I recently attended several wireless audio seminars: the SynAudCon Making Wireless Work event in Dallas, as well as the Dale Pro Audio Wireless Summit and Sports Video Group Summit events in NYC. These types of events are held every so often by equipment dealers, industry groups, and manufacturers. I wish I had time to go to more.
These seminars feature some of the most knowledgeable folks in the industry providing updates on the FCC spectrum auction results, the latest manufacturer rebate programs, T-Mobile's 600 MHz deployments (yay! they're here), and countless tips and techniques for managing wireless in a world where more devices are competing for less spectrum. I recommend getting away for a day and attending to get hands on and learn from some of the best. I guarantee you will leave feeling more informed with practical new things to try.
So following these events I've been thinking about the overall state of the industry and its response to the changing regulatory and commercial landscape for professional wireless audio systems. I came away with a couple short themes I thought I'd share.
You're basically on your own
Yes, the FCC has rapid deployment TIGER TEAMS, which sounds awesome. But there is no magical geo-location database, no manufacturers' latest whizbang DSP and no FCC enforcement van on the way to protect you from interference or signal dropouts out in the real world. Your 2-hour live event isn't a priority at the FCC, which looks more like an arm of the treasury when it's funding tax cuts with spectrum auctions as it moves to cut field offices and agents by over half.
So this looks more like a self-policed system, where good communication among stakeholders and handshake cooperation will be critical to keep it functioning. And hopefully, as new T-Mobile sites and white space devices start showing up in the wild, there's more momentum around getting frequencies for wireless audio better represented and protected. Which brings us to the topic of Part 74 licensed frequency protections.
The Paradox of Part 74
Part 74 licensing was a major theme at each event I attended, and many speakers and instructors implored audiences to get registered ASAP. But the imposed limits and bureaucracy of even getting setup with FCC Part 74 license protection illustrates the disconnect between what's been planned and what the world actually looks like. Just look through the 75 steps outlined in this thorough screen by screen guide from IATSE Local 695... [If you qualify, we recommend just hire the pros at Professional Wireless Systems or CP Communications to get licensed instead of doing it yourself.]
The qualifications for getting a Part 74 license include a minimum of 50 channels of wireless used "often" by a professional sound company or large venue operator.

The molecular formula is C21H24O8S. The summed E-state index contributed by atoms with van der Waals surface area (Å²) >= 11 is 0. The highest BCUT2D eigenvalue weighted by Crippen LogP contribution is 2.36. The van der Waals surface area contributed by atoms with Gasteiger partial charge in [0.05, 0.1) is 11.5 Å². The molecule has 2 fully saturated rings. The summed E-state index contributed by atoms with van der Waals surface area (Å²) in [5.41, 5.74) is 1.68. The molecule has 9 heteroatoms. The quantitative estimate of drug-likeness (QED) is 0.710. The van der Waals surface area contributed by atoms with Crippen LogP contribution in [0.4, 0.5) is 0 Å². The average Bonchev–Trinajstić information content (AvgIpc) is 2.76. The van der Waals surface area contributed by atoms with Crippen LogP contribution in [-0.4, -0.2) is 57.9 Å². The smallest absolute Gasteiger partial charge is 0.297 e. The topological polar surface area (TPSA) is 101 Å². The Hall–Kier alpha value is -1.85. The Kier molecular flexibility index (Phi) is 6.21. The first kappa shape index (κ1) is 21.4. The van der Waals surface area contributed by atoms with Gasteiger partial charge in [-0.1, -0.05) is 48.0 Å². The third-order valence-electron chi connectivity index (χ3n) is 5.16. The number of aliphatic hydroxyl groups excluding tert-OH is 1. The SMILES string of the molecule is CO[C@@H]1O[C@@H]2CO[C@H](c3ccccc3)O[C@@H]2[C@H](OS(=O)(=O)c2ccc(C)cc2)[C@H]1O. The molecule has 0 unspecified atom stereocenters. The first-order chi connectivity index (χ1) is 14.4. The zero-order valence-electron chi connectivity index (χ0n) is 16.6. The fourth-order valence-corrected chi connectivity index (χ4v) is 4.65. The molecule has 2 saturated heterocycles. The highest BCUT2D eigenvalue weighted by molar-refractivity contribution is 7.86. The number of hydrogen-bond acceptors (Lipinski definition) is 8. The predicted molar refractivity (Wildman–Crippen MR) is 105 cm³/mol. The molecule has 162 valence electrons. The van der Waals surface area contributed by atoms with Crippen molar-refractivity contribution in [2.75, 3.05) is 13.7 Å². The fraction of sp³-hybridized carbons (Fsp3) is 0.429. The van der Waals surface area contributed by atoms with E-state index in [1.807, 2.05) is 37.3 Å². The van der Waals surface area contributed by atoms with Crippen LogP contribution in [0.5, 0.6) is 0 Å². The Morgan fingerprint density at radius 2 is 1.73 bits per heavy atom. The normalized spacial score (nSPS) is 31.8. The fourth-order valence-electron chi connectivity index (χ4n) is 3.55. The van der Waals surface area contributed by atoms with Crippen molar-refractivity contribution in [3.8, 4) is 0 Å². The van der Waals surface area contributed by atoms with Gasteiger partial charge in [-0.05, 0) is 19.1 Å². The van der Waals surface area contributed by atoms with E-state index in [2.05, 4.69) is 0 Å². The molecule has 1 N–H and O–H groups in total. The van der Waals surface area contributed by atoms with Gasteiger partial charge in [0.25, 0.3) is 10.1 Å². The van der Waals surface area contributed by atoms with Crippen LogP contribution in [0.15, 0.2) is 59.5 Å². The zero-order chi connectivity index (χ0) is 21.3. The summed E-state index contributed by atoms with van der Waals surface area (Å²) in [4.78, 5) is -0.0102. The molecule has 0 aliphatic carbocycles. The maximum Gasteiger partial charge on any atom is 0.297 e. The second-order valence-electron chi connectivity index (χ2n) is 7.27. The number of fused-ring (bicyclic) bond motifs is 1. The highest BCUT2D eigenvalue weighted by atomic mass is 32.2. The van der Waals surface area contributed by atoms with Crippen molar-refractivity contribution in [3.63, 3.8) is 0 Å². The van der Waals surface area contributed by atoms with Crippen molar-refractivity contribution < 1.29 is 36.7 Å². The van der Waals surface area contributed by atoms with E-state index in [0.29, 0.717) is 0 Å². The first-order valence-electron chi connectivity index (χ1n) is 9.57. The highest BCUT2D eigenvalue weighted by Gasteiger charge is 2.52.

That should cover a lot of production companies and end users, if they follow through an application to approval and submit frequencies to the database. But the vast majority of wireless audio systems in operation are significantly smaller than 50 channels. We ran a survey and found that most (in our sample) were 8-16 channels Should those systems not be afforded license protection? I just heard at the SVG Summit that the 50 channel requirement may be relaxed, but we'll see.
Further complicating matters for those operating smaller systems is they are mostly unaware, uninterested, or both when it comes to something like online frequency registration 30 days ahead of their event. Can it be made dead simple or even automatic for a larger part of the market to participate?
As of this writing there are 1,195 Part 74 licenses that have been issued, up from just a few hundred a couple years ago.
So people are signing up, but not at any kind of rate to see large scale adoption. Which is the paradox. Getting Part 74 users licensed en masse would afford wireless audio much more consideration at FCC, and yet the requirements limit the number of people who can even get involved right out of the gate. And lastly, there's a number of considerations to exactly what you'll be protected from and how but we'll save that for another post...
System design + management
It's no surprise that solid system design, RF spectrum analysis, and frequency coordination were also highlights at each event. Certain aspects of system design that have not necessarily been a focus in the past seem to be gaining airtime these days. Fixed and tunable bandpass filters, well-designed distributed antenna systems, RF over fiber links, and advanced antenna techniques are among them. What's encouraging is these tools and techniques greatly improve system performance and are becoming more affordable and easier to use.
The question is, can end users get up to speed and take on these new challenges over the next few years of this transition?
This may well be the biggest challenge ahead. It's one thing to turn on a mic system, auto-scan it in clear spectrum and walk away. It's another to invest in spectrum analysis, software, filters, then optimize for SNR with various antenna techniques.
The topic of spectrum efficiency is also a recurring theme. In the past 10 years the new digital wireless systems that have come on the market have had a postive impact on efficiency. Lower power, high density operation are now much more prevalent. That efficiency trend and migration to digital looks like it will continue as analog systems are sunset from some manufacturers' product roadmaps. We'll be highlighting these system design topics in future posts.
As always please post comments below- what are your plans?
Are there other conferences and trainings you'd recommend?
Any tips or techniques let us know.